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**Resistance and Ohm’s Law: More Practice**

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**Resistance and Ohm’s Law: More Practice**

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**Resistance and Ohm’s Law: More Practice**

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**Resistance and Ohm’s Law: More Practice**

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**Kirchoff’s Laws: Success Criteria**

I can state Kirchhoff's laws and Ohm's law and use them to explain, in quantitative terms, direct current, potential difference, and resistance in mixed circuit diagrams. I can construct real and simulated mixed direct current circuits and analyse them in quantitative terms to test Ohm's and Kirchhoff's laws.

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**Kirchoff’s Laws and Equivalent Resistance**

SPH4C

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**Kirchoff’s Current Law**

At any junction point in an electrical circuit, the total current into the junction equals the total current out of the junction.

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**Kirchoff’s Current Law**

At any junction point in an electrical circuit, the total current into the junction equals the total current out of the junction. (“What goes in must come out.”) In the diagram at right, I1 + I2 = I3

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**Kirchoff’s Voltage Law**

In any complete path in an electrical circuit, the sum of the potential increases equals the sum of the potential drops.

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**Kirchoff’s Voltage Law**

In any complete path in an electrical circuit, the sum of the voltage increases equals the sum of the voltage drops. (“What goes up must come down.”)

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**The Laws for a Series Circuit**

The current is the same at all points in the circuit: IT = I1 = I2 = . . . The total voltage supplied to the circuit is equal to the sum of the voltage drops across the individual loads: VT = V1 + V

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**Equivalent Resistance in Series**

Given VT = V1 + V

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**Equivalent Resistance in Series**

Given VT = V1 + V From Ohm’s Law, V = IR ITRT = I1R1 + I2R

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**Equivalent Resistance in Series**

Given VT = V1 + V From Ohm’s Law, V = IR ITRT = I1R1 + I2R Since IT = I1 = I2 = . . . IRT = IR1 + IR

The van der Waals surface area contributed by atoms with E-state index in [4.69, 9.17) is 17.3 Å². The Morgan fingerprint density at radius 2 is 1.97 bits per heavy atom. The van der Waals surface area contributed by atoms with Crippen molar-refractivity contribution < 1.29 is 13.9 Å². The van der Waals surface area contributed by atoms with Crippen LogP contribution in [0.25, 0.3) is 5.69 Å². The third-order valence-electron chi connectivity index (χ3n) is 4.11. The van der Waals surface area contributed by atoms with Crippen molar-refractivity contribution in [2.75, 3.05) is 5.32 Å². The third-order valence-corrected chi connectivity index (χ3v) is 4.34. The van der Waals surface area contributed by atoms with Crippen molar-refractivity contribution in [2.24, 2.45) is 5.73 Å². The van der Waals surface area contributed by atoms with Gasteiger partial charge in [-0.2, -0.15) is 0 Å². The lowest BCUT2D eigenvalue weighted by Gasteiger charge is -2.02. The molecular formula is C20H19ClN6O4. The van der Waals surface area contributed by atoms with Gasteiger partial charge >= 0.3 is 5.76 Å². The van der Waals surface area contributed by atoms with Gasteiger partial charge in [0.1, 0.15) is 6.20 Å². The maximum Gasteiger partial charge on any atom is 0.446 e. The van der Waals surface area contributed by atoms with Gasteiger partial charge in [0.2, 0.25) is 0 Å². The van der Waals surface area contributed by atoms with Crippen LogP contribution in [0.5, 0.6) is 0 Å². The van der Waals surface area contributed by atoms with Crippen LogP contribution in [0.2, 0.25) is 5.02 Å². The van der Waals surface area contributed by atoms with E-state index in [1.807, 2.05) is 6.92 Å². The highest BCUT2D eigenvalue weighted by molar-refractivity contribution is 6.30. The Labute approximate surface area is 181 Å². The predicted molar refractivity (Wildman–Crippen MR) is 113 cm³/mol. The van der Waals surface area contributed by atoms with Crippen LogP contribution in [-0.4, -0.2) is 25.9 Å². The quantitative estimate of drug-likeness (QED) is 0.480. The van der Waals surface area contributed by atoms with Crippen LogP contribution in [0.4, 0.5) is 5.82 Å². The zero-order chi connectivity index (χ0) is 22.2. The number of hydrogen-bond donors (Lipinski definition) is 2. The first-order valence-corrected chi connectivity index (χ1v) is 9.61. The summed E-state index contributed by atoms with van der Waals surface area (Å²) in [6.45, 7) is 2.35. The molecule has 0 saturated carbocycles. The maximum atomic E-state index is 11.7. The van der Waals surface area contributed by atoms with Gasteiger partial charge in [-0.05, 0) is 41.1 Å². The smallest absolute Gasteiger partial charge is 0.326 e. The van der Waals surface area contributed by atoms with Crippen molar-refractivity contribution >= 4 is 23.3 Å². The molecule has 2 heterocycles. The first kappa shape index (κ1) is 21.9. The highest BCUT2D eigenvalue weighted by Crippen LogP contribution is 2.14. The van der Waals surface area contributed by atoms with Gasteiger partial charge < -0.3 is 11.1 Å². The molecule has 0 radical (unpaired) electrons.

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**Equivalent Resistance in Series**

Given VT = V1 + V From Ohm’s Law, V = IR ITRT = I1R1 + I2R Since IT = I1 = I2 = . . . IRT = IR1 + IR Divide all terms by I and the equivalent resistance is the sum of the individual resistances: Req or RT = R1 + R

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**Series Resistance Example**

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**Series Resistance Example**

Req = R1 + R2 + R3

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**Series Resistance Example**

Req = R1 + R2 + R3 Req = 17 W + 12 W + 11 W = 40 W

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**Series Resistance Example**

IT = VT/Req

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**Series Resistance Example**

IT = VT/Req IT = 60 V/40 W = 1.5 A

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**Series Resistance Example**

IT = VT/Req IT = 60 V/40 W = 1.5 A And I1 = I2 = I3 = IT = 1.5 A

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**Series Resistance Example**

V1 = I1R1 = (1.5 A)(17 W) = 25.5 V V2 = I2R2 = (1.5 A)(12 W) = 18 V V3 = I3R3 = (1.5 A)(11 W) = 16.5 V

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**The Laws for a Parallel Circuit**

At a junction: IT = I1 + I But the total voltage across each of the branches is the same: VT = V1 = V2 = . . .

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**Equivalent Resistance in Parallel**

Given IT = I1 + I From Ohm’s Law, V = IR or I = V/R VT/RT = V1/R1 + V2/R Since VT = V1 = V2 = . . . V/RT = V/R1 + V/R Divide all terms by V and the reciprocal of the equivalent resistance is the sum of the reciprocals of the individual resistances: 1/Req or 1/RT = 1/R1 + 1/R

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**Equivalent Resistance in Parallel**

1/Req = 1/R1 + 1/R2 + 1/R3 1/Req = 1/(12 W) + 1/(12 W) + 1/(12 W) Using a calculator ... 1/Req = 0.25 W-1 Req = 1 / (0.25 W-1) Req = 4.0 W

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**Equivalent Resistance in Parallel**

1/Req = 1/R1 + 1/R2 + 1/R3

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**Equivalent Resistance in Parallel**

1/Req = 1/R1 + 1/R2 + 1/R3 1/Req = 1/(5.0 W) + 1/(7.0 W) + 1/(12 W) 1/Req = W-1 Req = 1 / ( W-1) Req = 2.3 W

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Combination Circuits What do we do if a circuit has both series and parallel loads? Find the equivalent resistance of the loads in parallel and continue the analysis. E.g.:

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More Practice Equivalent Resistance Lab Activity

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